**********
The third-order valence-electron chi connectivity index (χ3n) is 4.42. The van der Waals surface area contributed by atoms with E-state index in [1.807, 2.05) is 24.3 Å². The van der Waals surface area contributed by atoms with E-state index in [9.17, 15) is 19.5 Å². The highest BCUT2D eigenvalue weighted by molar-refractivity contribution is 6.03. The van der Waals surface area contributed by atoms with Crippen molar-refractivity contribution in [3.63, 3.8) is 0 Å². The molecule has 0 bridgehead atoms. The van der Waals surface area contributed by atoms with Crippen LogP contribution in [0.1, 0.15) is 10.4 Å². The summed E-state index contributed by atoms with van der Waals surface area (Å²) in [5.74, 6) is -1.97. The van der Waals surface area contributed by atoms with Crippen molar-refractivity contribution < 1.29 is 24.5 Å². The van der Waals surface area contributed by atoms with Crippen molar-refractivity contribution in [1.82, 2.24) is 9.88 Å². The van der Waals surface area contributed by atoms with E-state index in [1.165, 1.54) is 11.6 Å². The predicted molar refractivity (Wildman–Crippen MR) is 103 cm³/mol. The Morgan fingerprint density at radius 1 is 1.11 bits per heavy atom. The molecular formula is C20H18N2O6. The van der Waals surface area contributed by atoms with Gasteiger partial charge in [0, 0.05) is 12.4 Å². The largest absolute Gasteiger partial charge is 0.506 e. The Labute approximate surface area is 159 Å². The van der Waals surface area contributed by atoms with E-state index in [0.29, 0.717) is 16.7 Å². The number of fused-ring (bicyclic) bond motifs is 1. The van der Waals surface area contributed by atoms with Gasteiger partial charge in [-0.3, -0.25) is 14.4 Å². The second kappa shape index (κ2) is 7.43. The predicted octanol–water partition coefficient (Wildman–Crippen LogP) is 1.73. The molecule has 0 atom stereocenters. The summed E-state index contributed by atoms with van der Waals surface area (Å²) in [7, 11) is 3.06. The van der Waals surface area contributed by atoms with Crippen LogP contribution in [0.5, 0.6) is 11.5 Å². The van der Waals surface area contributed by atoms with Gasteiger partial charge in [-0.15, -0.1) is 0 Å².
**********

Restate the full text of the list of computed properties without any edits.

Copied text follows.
The third-order valence-electron chi connectivity index (χ3n) is 4.42. The van der Waals surface area contributed by atoms with E-state index in [1.807, 2.05) is 24.3 Å². The van der Waals surface area contributed by atoms with E-state index in [9.17, 15) is 19.5 Å². The highest BCUT2D eigenvalue weighted by molar-refractivity contribution is 6.03. The van der Waals surface area contributed by atoms with Crippen molar-refractivity contribution in [3.63, 3.8) is 0 Å². The molecule has 0 bridgehead atoms. The van der Waals surface area contributed by atoms with Crippen LogP contribution in [0.1, 0.15) is 10.4 Å². The summed E-state index contributed by atoms with van der Waals surface area (Å²) in [5.74, 6) is -1.97. The van der Waals surface area contributed by atoms with Crippen molar-refractivity contribution < 1.29 is 24.5 Å². The van der Waals surface area contributed by atoms with Crippen molar-refractivity contribution in [1.82, 2.24) is 9.88 Å². The van der Waals surface area contributed by atoms with E-state index in [1.165, 1.54) is 11.6 Å². The predicted molar refractivity (Wildman–Crippen MR) is 103 cm³/mol. The Morgan fingerprint density at radius 1 is 1.11 bits per heavy atom. The molecular formula is C20H18N2O6. The van der Waals surface area contributed by atoms with Gasteiger partial charge in [0, 0.05) is 12.4 Å². The largest absolute Gasteiger partial charge is 0.506 e. The Labute approximate surface area is 159 Å². The van der Waals surface area contributed by atoms with E-state index in [0.29, 0.717) is 16.7 Å². The number of fused-ring (bicyclic) bond motifs is 1. The van der Waals surface area contributed by atoms with Gasteiger partial charge in [-0.3, -0.25) is 14.4 Å². The second kappa shape index (κ2) is 7.43. The predicted octanol–water partition coefficient (Wildman–Crippen LogP) is 1.73. The molecule has 0 atom stereocenters. The summed E-state index contributed by atoms with van der Waals surface area (Å²) in [7, 11) is 3.06. The van der Waals surface area contributed by atoms with Crippen LogP contribution in [0.5, 0.6) is 11.5 Å². The van der Waals surface area contributed by atoms with Gasteiger partial charge in [-0.15, -0.1) is 0 Å².